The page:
Don’t want to comment?  Take the survey instead, and then get a chance to see how other people have responded.  Take me to the survey!

References:

1. Komaroff AL. Analysis and Reconstruction of the 1918 Pandemic Flu Virus. J Watch Gastroenterol. October 2005. doi:http://dx.doi.org/10.1056/JG200510250000011.

2. Rubinson L, Hick JL, Curtis JR, et al. Definitive care for the critically ill during a disaster: medical resources for surge capacity: from a Task Force for Mass Critical Care summit meeting, January 26-27, 2007, Chicago, IL. Chest. 2008;133(5 Suppl):32S – 50S.

3. Devereaux A V, Dichter JR, Christian MD, et al. Definitive care for the critically ill during a disaster: a framework for allocation of scarce resources in mass critical care: from a Task Force for Mass Critical Care summit meeting, January 26-27, 2007, Chicago, IL. Chest. 2008;133(5 Suppl):51S – 66S. doi:10.1378/chest.07-2693.

4. Davis V et al. A Failure of Initiative. US House Represent 109th Congr. 2006;2nd Session.

5. Pou A. Ethical and legal challenges in disaster medicine: are you ready? South Med J. 2013;106(1):27-30.

6. State of Louisiana. State of Louisiana v. Anna M. Pou, Affadavit and Arrest Warrant. 2006.

7. Rubinson L, O’Toole T. Critical care during epidemics. Crit Care. 2005;9(4):311-313.

8. Levin D et al. Altered standards of care during an influenza pandemic: Identifying ethical, legal, and practical principles to guide decision making. Disaster Med Public Health Prep. 2009;3(SUPPL.2):S132-S140.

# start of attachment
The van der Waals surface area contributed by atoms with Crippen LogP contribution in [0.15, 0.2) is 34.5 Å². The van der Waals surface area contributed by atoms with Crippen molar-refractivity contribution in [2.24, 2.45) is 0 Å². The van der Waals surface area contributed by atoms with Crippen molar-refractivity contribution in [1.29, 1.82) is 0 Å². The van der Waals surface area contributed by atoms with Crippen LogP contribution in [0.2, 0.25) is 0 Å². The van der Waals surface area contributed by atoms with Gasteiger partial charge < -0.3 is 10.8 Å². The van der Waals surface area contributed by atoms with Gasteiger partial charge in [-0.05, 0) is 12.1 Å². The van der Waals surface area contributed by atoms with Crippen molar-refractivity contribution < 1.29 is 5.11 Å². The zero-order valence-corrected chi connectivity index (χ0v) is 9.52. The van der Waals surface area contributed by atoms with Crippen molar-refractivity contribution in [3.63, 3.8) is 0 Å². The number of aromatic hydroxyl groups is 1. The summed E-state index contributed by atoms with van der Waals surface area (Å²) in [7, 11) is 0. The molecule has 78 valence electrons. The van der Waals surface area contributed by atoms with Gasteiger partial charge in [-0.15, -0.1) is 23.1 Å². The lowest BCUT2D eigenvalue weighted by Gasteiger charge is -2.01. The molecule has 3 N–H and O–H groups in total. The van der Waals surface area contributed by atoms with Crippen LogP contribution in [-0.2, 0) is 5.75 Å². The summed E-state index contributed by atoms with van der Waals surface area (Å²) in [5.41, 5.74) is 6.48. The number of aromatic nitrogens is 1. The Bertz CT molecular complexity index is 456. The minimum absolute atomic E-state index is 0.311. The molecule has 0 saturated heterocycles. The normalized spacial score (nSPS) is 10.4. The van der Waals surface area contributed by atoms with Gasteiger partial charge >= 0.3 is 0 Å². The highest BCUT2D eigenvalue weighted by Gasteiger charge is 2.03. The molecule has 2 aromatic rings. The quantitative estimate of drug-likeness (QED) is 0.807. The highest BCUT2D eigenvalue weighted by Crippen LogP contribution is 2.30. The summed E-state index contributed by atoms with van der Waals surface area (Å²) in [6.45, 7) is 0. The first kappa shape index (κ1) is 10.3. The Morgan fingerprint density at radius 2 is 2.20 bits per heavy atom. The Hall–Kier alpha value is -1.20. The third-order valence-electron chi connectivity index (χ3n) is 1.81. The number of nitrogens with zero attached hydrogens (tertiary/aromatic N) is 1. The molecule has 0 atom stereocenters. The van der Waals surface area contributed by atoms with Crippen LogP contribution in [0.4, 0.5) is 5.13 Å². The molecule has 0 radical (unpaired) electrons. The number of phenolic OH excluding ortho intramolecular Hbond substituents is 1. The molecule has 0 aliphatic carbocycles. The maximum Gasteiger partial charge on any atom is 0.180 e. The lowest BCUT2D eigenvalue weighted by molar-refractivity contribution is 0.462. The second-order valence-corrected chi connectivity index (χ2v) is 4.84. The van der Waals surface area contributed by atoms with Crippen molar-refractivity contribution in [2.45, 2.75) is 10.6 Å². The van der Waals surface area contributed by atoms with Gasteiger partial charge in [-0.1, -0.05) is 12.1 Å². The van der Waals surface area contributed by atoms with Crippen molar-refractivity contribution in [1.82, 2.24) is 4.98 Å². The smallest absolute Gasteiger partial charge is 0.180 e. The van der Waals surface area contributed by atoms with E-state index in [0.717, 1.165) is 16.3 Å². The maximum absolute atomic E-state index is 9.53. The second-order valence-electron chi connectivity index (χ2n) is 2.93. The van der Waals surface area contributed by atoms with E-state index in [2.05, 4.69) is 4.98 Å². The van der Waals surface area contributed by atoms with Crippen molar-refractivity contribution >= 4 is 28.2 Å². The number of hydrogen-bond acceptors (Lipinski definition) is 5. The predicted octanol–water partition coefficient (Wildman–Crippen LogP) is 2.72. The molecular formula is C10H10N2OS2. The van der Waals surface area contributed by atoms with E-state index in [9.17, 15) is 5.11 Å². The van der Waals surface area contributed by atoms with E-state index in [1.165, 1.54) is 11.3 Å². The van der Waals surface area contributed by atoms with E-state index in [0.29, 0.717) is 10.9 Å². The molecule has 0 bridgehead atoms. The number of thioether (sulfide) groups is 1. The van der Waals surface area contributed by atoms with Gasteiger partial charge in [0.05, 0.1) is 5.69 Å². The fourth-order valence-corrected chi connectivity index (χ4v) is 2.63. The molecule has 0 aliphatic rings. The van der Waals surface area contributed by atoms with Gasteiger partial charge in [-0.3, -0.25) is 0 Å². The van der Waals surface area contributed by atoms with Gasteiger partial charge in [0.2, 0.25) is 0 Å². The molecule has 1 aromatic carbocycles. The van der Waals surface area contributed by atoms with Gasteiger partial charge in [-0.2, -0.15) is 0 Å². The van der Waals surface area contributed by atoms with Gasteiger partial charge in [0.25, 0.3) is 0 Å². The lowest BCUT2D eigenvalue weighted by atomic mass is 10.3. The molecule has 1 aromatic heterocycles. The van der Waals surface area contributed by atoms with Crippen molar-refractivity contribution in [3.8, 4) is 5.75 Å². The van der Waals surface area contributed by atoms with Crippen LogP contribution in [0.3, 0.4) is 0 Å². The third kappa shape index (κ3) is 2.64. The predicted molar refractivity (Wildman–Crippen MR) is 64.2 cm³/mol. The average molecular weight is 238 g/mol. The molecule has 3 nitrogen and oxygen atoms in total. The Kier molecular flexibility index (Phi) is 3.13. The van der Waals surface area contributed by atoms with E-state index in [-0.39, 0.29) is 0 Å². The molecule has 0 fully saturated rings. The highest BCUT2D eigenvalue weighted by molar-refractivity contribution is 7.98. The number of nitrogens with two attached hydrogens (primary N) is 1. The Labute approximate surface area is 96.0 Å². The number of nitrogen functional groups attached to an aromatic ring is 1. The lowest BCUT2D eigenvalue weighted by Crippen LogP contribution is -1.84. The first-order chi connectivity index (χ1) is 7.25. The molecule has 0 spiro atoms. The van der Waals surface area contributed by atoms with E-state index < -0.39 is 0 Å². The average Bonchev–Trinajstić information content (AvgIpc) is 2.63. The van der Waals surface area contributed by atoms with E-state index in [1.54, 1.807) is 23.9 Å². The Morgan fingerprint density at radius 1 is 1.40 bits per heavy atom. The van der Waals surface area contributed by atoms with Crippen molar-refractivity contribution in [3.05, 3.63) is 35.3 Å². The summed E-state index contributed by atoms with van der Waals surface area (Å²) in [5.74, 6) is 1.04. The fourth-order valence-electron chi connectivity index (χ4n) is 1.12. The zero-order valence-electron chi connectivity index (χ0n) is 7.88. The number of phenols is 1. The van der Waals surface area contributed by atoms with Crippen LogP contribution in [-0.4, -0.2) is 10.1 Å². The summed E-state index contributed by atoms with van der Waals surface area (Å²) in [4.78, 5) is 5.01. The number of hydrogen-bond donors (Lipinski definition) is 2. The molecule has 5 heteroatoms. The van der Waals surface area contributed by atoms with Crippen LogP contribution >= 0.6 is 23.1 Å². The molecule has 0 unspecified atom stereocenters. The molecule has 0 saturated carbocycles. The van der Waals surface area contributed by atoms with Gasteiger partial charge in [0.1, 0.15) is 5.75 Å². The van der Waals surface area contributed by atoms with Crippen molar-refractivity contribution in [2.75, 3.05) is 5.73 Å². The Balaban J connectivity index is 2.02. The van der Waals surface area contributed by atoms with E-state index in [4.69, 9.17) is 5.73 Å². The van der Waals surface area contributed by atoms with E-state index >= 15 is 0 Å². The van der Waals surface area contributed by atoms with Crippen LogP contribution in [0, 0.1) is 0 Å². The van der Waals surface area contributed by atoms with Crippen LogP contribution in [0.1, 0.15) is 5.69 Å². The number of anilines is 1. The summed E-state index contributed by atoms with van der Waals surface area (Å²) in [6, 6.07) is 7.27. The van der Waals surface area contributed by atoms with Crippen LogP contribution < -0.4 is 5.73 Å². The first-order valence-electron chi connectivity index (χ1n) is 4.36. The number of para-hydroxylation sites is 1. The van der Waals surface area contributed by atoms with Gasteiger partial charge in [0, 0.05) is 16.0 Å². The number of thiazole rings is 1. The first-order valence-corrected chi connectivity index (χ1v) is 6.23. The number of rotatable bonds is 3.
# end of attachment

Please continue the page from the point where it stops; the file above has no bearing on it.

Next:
9. Florida Department of Health. Pandemic Influenza: Triage and scarce resource allocation guidelines. 2011.

10. Utah Department of Health. Utah pandemic influenza hospital and ICU triage guidelines. 2009:1-8.

11. Wisconsin Division of Public Health – Hospital Preparedness. Guidelines for the Triage of Patients. 2007;(March):1-4.

12. Powell T et al. Allocation of ventilators in a public health disaster. Disaster Med Public Health Prep. 2008;2(1):20-26.

13. Minnesota Department of Health. Patient care strategies for scarce resource situations. 2013;Version 4. http://www.health.state.mn.us/oep/healthcare.

14. Altevogt B et al. Guidance for Establishing Crisis Standards of Care for Use in Disaster Situations:: A Letter Report.; 2009:0-92.

15. Devereaux A V. Definitive care for the critically ill during a disaster: a framework for allocation of scarce resources in mass critical care. Task Force for Mass Critical Care summit meeting, January 26-27, 2007, Chicago, IL. Chest. 2008;133(5 Suppl):51S – 66S.